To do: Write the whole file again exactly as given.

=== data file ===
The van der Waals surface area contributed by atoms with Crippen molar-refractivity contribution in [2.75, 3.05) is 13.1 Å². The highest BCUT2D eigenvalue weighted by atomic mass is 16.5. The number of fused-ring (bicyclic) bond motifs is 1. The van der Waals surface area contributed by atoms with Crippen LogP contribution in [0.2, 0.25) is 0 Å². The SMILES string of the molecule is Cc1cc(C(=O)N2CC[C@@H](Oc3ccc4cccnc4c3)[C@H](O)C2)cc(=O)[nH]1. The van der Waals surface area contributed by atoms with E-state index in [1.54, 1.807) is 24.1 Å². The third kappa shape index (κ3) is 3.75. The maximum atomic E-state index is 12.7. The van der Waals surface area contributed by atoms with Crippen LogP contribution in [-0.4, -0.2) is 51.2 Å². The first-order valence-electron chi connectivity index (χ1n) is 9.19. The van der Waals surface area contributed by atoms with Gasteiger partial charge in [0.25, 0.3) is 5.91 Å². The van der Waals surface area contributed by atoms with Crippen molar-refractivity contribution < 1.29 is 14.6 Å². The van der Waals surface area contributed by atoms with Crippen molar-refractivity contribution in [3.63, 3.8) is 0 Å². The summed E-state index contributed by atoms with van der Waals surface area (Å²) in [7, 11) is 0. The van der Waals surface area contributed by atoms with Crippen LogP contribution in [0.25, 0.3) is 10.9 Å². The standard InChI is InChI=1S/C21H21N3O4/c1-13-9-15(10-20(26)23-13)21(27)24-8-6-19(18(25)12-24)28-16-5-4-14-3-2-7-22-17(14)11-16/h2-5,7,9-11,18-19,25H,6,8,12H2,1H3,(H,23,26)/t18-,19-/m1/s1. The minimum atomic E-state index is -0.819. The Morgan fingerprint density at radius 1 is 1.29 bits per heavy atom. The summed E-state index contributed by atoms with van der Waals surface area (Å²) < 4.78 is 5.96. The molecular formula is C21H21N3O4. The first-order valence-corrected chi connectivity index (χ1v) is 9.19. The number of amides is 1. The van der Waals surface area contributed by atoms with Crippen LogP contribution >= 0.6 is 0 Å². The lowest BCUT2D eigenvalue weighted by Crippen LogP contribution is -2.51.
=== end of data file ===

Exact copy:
The van der Waals surface area contributed by atoms with Crippen molar-refractivity contribution in [2.75, 3.05) is 13.1 Å². The highest BCUT2D eigenvalue weighted by atomic mass is 16.5. The number of fused-ring (bicyclic) bond motifs is 1. The van der Waals surface area contributed by atoms with Crippen LogP contribution in [0.2, 0.25) is 0 Å². The SMILES string of the molecule is Cc1cc(C(=O)N2CC[C@@H](Oc3ccc4cccnc4c3)[C@H](O)C2)cc(=O)[nH]1. The van der Waals surface area contributed by atoms with E-state index in [1.54, 1.807) is 24.1 Å². The third kappa shape index (κ3) is 3.75. The maximum atomic E-state index is 12.7. The van der Waals surface area contributed by atoms with Crippen LogP contribution in [-0.4, -0.2) is 51.2 Å². The first-order valence-electron chi connectivity index (χ1n) is 9.19. The van der Waals surface area contributed by atoms with Gasteiger partial charge in [0.25, 0.3) is 5.91 Å². The van der Waals surface area contributed by atoms with Crippen molar-refractivity contribution < 1.29 is 14.6 Å². The van der Waals surface area contributed by atoms with Crippen molar-refractivity contribution in [3.63, 3.8) is 0 Å². The summed E-state index contributed by atoms with van der Waals surface area (Å²) in [7, 11) is 0. The van der Waals surface area contributed by atoms with Crippen LogP contribution in [0.25, 0.3) is 10.9 Å². The standard InChI is InChI=1S/C21H21N3O4/c1-13-9-15(10-20(26)23-13)21(27)24-8-6-19(18(25)12-24)28-16-5-4-14-3-2-7-22-17(14)11-16/h2-5,7,9-11,18-19,25H,6,8,12H2,1H3,(H,23,26)/t18-,19-/m1/s1. The minimum atomic E-state index is -0.819. The Morgan fingerprint density at radius 1 is 1.29 bits per heavy atom. The summed E-state index contributed by atoms with van der Waals surface area (Å²) < 4.78 is 5.96. The molecular formula is C21H21N3O4. The first-order valence-corrected chi connectivity index (χ1v) is 9.19. The number of amides is 1. The van der Waals surface area contributed by atoms with Crippen LogP contribution >= 0.6 is 0 Å². The lowest BCUT2D eigenvalue weighted by Crippen LogP contribution is -2.51.